DNA Profiling of Queensland Koalas reveals Sufficient Variability for Individual Identification and Parentage Determination
R. A. Cocciolone and P. TimmsA
Centre for Molecular Biotechnology, School of Life Science, Queensland University of Technology, G.P.O. Box 2434, Brisbane, Qld 4001, Australia.
ATo whom all correspondence should be addressed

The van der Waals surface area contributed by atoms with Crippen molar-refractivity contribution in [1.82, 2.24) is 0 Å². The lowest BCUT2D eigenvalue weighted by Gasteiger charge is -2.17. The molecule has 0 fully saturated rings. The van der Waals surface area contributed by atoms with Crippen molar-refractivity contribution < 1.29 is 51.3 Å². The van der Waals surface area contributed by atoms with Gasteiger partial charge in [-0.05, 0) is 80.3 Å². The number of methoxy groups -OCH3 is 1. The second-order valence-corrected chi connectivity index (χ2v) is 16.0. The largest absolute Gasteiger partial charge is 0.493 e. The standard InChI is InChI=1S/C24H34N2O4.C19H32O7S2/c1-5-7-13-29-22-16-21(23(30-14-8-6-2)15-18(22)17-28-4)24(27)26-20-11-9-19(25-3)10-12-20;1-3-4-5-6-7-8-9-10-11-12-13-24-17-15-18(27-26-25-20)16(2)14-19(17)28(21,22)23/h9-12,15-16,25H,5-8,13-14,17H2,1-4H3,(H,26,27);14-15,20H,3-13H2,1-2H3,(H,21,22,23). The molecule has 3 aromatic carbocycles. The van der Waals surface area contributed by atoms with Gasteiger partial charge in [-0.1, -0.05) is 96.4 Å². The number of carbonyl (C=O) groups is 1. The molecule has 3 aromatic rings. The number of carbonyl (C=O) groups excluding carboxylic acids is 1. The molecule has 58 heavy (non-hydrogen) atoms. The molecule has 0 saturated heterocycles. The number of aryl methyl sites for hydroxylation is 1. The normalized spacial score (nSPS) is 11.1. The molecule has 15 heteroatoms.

M13 probe was used in combination with the restriction enzymes Msp I and Bam HI to produce DNA profiles of captive and free-range Queensland koalas (Phascolarctos cinereus). The Msp I-M13 combination resulted in profiles with an average of 22 clearly resolvable bands in the 1.5-7.6-kb range. When seven koalas (part of a 40-animal free-range population) were analysed, they exhibited 8-29% band polymorphism (average variation of 17%). The Bam HI-MI3 combination produced 28 resolvable bands with an average of 9% band polymorphism. The Msp I-M13 profiling system was also used to successfully determine paternity in two family groups. Of the 66 total bands produced when mother, father and offspring were profiled, 11 were common to all three family members, nine were unique to the mother and four were unique to the father. However, two maternal-specific and eight paternal- specific bands were inherited by the offspring. DNA profiling of koalas (at least of those from Queensland) should prove useful for assessing the degree of inbreeding in captive populations, solving disputed paternity cases in wildlife poaching, determining the social organisation of free-range koalas, identifying individual koalas and studying the genetics of the koala throughout its range.